Bull in China
假装 jiăzhuāng (v. to pretend, masquerade, disguise)

Suzhou. It’s another hour before I can board my train back to Shanghai but I’m wringing wet and don’t fancy wading around town until then, so I’ve come early to the station.

There’s a gaggle of beggars doing the rounds, working the aisles in waves. Organized. Coordinated.  Directed. They’re those ones that claim to be deaf and carry immaculately laminated cards bilingually explaining their affliction. She gets the brush off from everyone, eventually shuffling her way over to me. Now, I don’t mind beggars all that much but I do hate when they single out the foreigner for extra attention. This one’s no different. I can see her calculating the expense of my camera in her head.

She points at her ears and commences her well-rehearsed routine, attempting to convince me of her plight. I’m unmoved. She continues for three long minutes but I put my head down and ignore her. Eventually giving up, she moves on to irritate someone else.

Five minutes later. She’s back. Apparently she didn’t get the message.

          “I should carry a laminated card explaining I don’t give a shit”, I think to myself.

I wave her away, accidentally clipping her hand as I do so. This angers her, although when a mute loses their temper it’s more pantomime than threat. Her hilariously exaggerated facial expressions and flailing arm movements attract a sizeable crowd. They laugh uproariously. The woman turns to scowl at them.

Hey … wait a minute … she … she heard them!

Busted. Back to fraud school for you.

Farmer, Anhui

Farmer, Anhui

Discard farmer’s hat, Longji Rice Terraces, Guangxi

Discard farmer’s hat, Longji Rice Terraces, Guangxi

Li River, Yangshuo

Li River, Yangshuo

招徕 zhāolái (v. to solicit business, canvass)

We’re sitting in the sun just off West Nanjing Road enjoying a long Friday lunch (actually lunch was eaten some time ago but we’re in no hurry to get back to the office). It’s a foreigner friendly place and there are plenty of ex-pat faces.

A shoeshine woman comes by, swinging her wooden box of creams and brushes. She circles our table, appealing for customers. She’s civil enough, just a woman trying to make a living, but neither of us has shoes in need of a polish (casual Friday) and we politely decline. She moves along. We chat some more.

10 minutes later. She comes back. Perhaps she’s more persistent that we first realized. She starts going around our group again. I interrupt her.

                “You already asked us. We already said no.”

She steps back and appraises our faces.

                “Oh. Sorry. I thought you were different ones.”

She packs up her creams and ducks away.

                “White faces all look the same to me” she adds.

识别 shíbié (v. to distinguish, identify, tell the difference between)

I’m heading to the gas company’s ‘local’ office to pay four bills late (normal). It’s a good 30 minute walk. The streets are fairly quiet out here, where the map is barely filled in. Not many people venture so far west unless they are either A: local or B: a foreigner too lazy to pay bills punctually.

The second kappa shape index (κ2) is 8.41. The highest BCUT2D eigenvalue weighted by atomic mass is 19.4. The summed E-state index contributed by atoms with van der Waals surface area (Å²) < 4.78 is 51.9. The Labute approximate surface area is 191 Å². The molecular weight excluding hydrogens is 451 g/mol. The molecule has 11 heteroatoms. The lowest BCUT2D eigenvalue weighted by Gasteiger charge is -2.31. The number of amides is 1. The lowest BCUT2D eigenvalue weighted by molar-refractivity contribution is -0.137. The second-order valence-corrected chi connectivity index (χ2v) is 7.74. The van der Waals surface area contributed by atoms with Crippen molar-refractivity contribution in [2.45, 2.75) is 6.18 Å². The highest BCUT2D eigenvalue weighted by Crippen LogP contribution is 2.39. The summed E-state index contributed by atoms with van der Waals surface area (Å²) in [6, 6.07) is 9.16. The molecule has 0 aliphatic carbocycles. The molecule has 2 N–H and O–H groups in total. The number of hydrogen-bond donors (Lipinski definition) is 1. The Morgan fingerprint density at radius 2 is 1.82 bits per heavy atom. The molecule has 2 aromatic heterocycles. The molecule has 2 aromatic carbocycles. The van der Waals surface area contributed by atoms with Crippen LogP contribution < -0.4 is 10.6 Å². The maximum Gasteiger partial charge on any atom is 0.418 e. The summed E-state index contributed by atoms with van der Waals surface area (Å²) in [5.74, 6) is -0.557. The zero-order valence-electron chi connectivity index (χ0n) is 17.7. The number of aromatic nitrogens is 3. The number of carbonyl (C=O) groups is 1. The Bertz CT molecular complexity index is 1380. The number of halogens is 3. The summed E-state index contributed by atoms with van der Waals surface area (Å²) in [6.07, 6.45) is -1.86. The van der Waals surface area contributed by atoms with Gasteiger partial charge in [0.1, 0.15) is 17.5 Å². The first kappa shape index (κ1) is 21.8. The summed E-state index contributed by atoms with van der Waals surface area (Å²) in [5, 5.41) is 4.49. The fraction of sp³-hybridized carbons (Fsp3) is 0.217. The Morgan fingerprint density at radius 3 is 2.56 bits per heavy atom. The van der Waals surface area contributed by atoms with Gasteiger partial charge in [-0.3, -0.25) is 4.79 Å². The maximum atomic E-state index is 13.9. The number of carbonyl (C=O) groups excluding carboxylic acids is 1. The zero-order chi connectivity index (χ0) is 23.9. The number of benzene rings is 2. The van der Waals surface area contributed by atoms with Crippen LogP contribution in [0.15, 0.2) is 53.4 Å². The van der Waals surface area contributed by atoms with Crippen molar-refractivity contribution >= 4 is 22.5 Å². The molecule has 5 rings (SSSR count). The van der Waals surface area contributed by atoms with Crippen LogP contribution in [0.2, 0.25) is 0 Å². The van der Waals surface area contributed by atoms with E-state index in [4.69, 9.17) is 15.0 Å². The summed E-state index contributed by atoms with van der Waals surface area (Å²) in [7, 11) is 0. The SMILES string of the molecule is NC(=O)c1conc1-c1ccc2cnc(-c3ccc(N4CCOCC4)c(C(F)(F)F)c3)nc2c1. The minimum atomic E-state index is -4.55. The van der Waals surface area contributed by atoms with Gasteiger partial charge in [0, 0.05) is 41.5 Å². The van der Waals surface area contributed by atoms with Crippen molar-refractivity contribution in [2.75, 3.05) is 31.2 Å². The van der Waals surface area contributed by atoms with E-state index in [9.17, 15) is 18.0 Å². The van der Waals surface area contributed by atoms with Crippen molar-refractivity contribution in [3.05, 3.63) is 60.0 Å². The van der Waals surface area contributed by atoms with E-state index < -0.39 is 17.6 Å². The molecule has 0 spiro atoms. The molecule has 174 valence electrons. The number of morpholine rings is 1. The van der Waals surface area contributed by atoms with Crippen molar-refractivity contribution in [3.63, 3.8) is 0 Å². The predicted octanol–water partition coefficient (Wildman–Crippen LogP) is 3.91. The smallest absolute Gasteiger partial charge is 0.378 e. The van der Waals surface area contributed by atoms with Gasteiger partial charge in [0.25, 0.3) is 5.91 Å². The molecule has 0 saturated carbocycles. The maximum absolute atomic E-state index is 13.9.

There are signs of commerce but only of the homegrown variety. A tobacco stand. A glass cutting workshop (in which the family also live). A fruit and vegetable seller. If there was a line here would be the end of it. The gas company office is down an anonymous alley, indicated only by graffiti scrawled in green on a crumbling wall. I’ve made this trip once before and I remember where to go.

As I stroll the final hundred yards I’m spotted by a small boy crouching on the pavement outside his parents’ shop. The mother is squatting too, across the threshold like a sentry, chewing on seeds which she spits out on the step. The steps of her own business. There’s quite a pile around her, like spent bullets. She’s obviously been defending the position for quite a while.

The boy, perhaps four years old, leaps from his squat energetically. He runs towards me, covering about 20 yards in a matter of seconds. He stops a stride in front of me, points up and turns to his mother.

                “Hey, mum. Is that a foreigner?” he calls back to her.

 She nods and spits out another seed.

                “I was right!” he says proudly, satisfied with his skills of detection.

控告 kònggaò (v. to accuse, charge; n. accusation)

I’ve just been to the inconvenience store around the corner to pay a bill on time (a rarity) and am a minute in to the ten-minute homeward journey. Alongside the pavement runs a bike lane. Scooters buzz by with no lights on. Suddenly I hear a skid, followed by a crash and a furious female scream. I turn to see an upturned cardboard box on the road, 20 yards behind the moped it just fell from. Three dozen beer cans (unopened) are escaping in all directions down the road. A middle-aged woman darts about trying to retrieve them before anyone else does. Approaching bikes swerve to avoid her and the tumbling obstacles. Ever the Good Samaritan I decide to help. I gather up four cans, stack them on end between my palms and start back to hand them over. Almost immediately the woman sees me, jumps to a racist conclusion and hollers into the evening.

               “Thief! Stop him, that foreigner is stealing my beers!”

I explain that I am in fact coming to the rescue.

                “Oh.”

She points nonchalantly towards the cardboard box.

                “Put them there.”

I put them there. She recovers them all. No casualties. She gets on the moped and rides off. No thanks. No apology.